Being marginalized is not a revelation for most African American, Latino, Asian, and Native American folk accustomed to invisibility in all white institutions. For example, despite conservative claims of a left wing academic “mafia,” buttressed by preferential treatment toward so-called minorities, American academia remains a largely white preserve powered by cronyism, favoritism, and affirmative action for white elites. The majority of tenured faculty, permanent administrators, presidents, and chancellors at American universities are white. The struggle that academics of color frequently face getting hired and getting tenure has negative consequences (particularly in predominantly white fields like science and engineering) for recruitment and retention of students of color. Tenure, publication, conference presentations, and participation in committees determine status, visibility, and career longevity in the academic community. All are key factors in the dissemination of scholarship. So it is no coincidence that many of the major figures and spokespersons in the humanist atheist movements come from academia (such as Oxford, Tufts, Stanford, and the University of Minnesota), where they have benefited from the ivory tower politics of faculty recruitment, hiring, and tenure. Yet for some reason many white atheist humanists believe that just being an atheist magically exempts them from the institutionally racist belief systems and practices of the dominant culture. In other words, why the hell do we need to be culturally proficient when we’re the masters of the universe?Cultural proficiency is an approach that is used to train educators about the influence of culture on teaching and learning. It is based on the belief that there is a dominant culture that affords advantages and disadvantages to individuals and communities based upon race, gender, sexual orientation, and class. It holds that these advantages and disadvantages come from systemic institutional practices, and not what white anti-racism activist Peggy McKintosh has characterized as “individual acts of prejudice.” In this regard “systems of oppression and privilege are the societal forces that affect individuals due to their membership in a distinct cultural group. Systems of oppression do not require intentional acts by perpetrators; they can be the function of systemic policies and practices.”
Becoming culturally proficient involves more than just acknowledging that racism exists, and being able, as a white person, to move on. More specifically it involves developing critical consciousness about how white supremacy (in concert with other systems of advantage and disadvantage) informs the way power and authority are constructed locally, nationally and globally. Greta Christina summed up the prevailing attitude of whites irritated with critiques about the whiteness of the atheist movement as “How dare you accuse me of unconscious racism and sexism — I’m not the problem, the unique personality and culture of women and people of color is the problem?”
And why would it be otherwise when American society naturalizes white supremacy? During the AAI convention an older white man approached me and lamented how wrongheaded religious blacks were. Speaking in a hushed confidential tone, he proceeded to tell me that religion was the primary cause of intimate partner violence among African Americans. It was a tragedy that more blacks didn’t realize it. He was clearly an expert on all things Negro because he’d taken black history classes in college, a tidbit that he revealed in parting. In the era of Obama and hip hop, becoming an “expert” on blackness doesn’t require any special talent. It is one avocation that many whites seem eager to claim as existential sport and national obsession, salting their dialogue, when they want to be bold, nasty or dangerous, with “black” dialect, “black” inflections, and “urban” pop culture references. Blackness is a body of knowledge, because as Frantz Fanon said, “the white gaze, the only valid one is already dissecting me. I am fixed.” In his classic meditation Black Skin White Masks, Fanon considers the violence of the white gaze as a means of asserting universal subjectivity, transforming black bodies into objects of knowledge. Hence, Western empirical traditions enshrine blackness as a known object while whiteness remains epistemologically “mysterious.”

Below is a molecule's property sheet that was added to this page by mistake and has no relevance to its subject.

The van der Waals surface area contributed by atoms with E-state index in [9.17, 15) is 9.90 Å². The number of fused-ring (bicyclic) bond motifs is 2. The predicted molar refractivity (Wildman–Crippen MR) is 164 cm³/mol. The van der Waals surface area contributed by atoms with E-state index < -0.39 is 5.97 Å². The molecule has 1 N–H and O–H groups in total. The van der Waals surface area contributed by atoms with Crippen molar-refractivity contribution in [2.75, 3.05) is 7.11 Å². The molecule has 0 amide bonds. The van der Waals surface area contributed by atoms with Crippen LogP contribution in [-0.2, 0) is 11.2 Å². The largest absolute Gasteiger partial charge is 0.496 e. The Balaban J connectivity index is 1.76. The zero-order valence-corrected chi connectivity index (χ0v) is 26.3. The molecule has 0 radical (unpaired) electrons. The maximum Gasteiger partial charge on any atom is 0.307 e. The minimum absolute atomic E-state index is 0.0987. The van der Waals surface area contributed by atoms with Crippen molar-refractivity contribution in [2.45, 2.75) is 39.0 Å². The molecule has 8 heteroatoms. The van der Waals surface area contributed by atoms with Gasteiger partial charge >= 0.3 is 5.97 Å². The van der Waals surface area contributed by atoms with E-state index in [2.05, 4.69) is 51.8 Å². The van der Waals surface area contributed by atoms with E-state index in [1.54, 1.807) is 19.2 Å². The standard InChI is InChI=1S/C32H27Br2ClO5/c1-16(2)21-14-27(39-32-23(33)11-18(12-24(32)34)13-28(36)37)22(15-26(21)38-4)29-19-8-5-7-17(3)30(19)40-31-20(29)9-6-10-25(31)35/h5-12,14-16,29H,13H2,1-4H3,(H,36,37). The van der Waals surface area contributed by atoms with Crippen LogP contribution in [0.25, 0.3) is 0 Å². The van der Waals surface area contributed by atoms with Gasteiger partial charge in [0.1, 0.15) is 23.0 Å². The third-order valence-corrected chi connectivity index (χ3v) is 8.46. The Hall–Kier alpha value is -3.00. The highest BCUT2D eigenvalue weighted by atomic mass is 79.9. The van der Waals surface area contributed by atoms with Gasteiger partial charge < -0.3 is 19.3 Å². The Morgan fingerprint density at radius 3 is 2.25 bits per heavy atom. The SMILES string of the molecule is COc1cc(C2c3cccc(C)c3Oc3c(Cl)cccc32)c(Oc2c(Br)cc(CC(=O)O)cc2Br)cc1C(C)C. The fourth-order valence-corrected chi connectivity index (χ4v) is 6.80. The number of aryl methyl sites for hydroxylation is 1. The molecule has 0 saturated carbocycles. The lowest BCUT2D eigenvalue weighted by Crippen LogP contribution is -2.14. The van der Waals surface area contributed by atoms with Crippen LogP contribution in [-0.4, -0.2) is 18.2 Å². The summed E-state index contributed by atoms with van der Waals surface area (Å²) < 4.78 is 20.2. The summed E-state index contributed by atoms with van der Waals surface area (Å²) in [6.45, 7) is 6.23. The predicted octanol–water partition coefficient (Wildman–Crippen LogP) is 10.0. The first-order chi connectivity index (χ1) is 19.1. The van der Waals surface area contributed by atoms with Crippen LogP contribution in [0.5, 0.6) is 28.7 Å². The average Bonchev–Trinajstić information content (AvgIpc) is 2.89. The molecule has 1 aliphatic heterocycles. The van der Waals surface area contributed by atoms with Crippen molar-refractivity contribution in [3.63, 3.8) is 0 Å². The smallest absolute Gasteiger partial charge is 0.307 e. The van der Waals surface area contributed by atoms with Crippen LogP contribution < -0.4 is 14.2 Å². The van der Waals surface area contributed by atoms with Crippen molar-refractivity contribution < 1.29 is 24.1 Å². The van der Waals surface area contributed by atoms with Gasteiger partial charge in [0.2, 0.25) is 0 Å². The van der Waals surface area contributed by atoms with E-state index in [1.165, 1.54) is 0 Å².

It’s sad to say, but I’m still surprised when women tell me about sexist things that have happened to them in the atheist community — I’m surprised because I didn’t notice them happening. An awkward stare, a dismissing of an idea, a degrading comment, a full-on proposition, whatever. I feel like I should be more cognizant when those things happen as someone who’s aware of the problem, but it turns out I’m as guilty of ignorance here as anyone else. Even as a minority myself, I can’t claim to know what it’s like being a black atheist.
So I can’t wait for this book to come out. It’s a perspective I’m not used to hearing about and I’m sure I’ll learn a lot from it.
You can get your hands on a copy of the book, but it won’t be easy.
I’m asking for your stories.
Tell us about a time when you felt excluded from an atheist group. Or a story about someone you know who felt excluded. Or, hell, a story where you were the one doing the excluding (knowingly or not).
Or perhaps a group you were involved with did something to make sure people didn’t feel excluded. What did you do?
In any case, if you’re living in the US and you’d like to be in the running for a copy of the book, just put the word “jacket” at the end of your comment and I’ll contact you next week if you’re the winner!